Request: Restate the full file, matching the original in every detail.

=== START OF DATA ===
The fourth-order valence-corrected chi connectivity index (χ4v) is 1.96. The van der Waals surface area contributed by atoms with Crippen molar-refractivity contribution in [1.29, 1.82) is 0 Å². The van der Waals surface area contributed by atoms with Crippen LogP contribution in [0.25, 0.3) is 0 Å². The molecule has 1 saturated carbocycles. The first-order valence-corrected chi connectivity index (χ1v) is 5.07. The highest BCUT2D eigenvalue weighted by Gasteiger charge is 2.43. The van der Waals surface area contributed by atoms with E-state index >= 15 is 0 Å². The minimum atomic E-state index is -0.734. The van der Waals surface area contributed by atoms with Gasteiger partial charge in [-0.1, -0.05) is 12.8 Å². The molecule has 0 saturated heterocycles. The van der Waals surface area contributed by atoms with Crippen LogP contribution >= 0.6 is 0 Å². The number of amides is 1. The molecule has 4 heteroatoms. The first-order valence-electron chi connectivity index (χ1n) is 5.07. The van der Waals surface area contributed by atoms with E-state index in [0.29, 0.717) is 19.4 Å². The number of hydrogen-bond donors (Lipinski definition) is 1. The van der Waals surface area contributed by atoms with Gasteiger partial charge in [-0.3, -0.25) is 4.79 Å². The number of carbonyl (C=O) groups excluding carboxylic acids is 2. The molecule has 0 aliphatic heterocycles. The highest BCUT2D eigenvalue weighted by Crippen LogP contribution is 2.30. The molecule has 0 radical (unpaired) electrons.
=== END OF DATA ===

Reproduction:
The fourth-order valence-corrected chi connectivity index (χ4v) is 1.96. The van der Waals surface area contributed by atoms with Crippen molar-refractivity contribution in [1.29, 1.82) is 0 Å². The van der Waals surface area contributed by atoms with Crippen LogP contribution in [0.25, 0.3) is 0 Å². The molecule has 1 saturated carbocycles. The first-order valence-corrected chi connectivity index (χ1v) is 5.07. The highest BCUT2D eigenvalue weighted by Gasteiger charge is 2.43. The van der Waals surface area contributed by atoms with E-state index >= 15 is 0 Å². The minimum atomic E-state index is -0.734. The van der Waals surface area contributed by atoms with Gasteiger partial charge in [-0.1, -0.05) is 12.8 Å². The molecule has 0 saturated heterocycles. The van der Waals surface area contributed by atoms with Crippen LogP contribution >= 0.6 is 0 Å². The number of amides is 1. The molecule has 4 heteroatoms. The first-order valence-electron chi connectivity index (χ1n) is 5.07. The van der Waals surface area contributed by atoms with E-state index in [0.29, 0.717) is 19.4 Å². The number of hydrogen-bond donors (Lipinski definition) is 1. The van der Waals surface area contributed by atoms with Gasteiger partial charge in [-0.3, -0.25) is 4.79 Å². The number of carbonyl (C=O) groups excluding carboxylic acids is 2. The molecule has 0 aliphatic heterocycles. The highest BCUT2D eigenvalue weighted by Crippen LogP contribution is 2.30. The molecule has 0 radical (unpaired) electrons.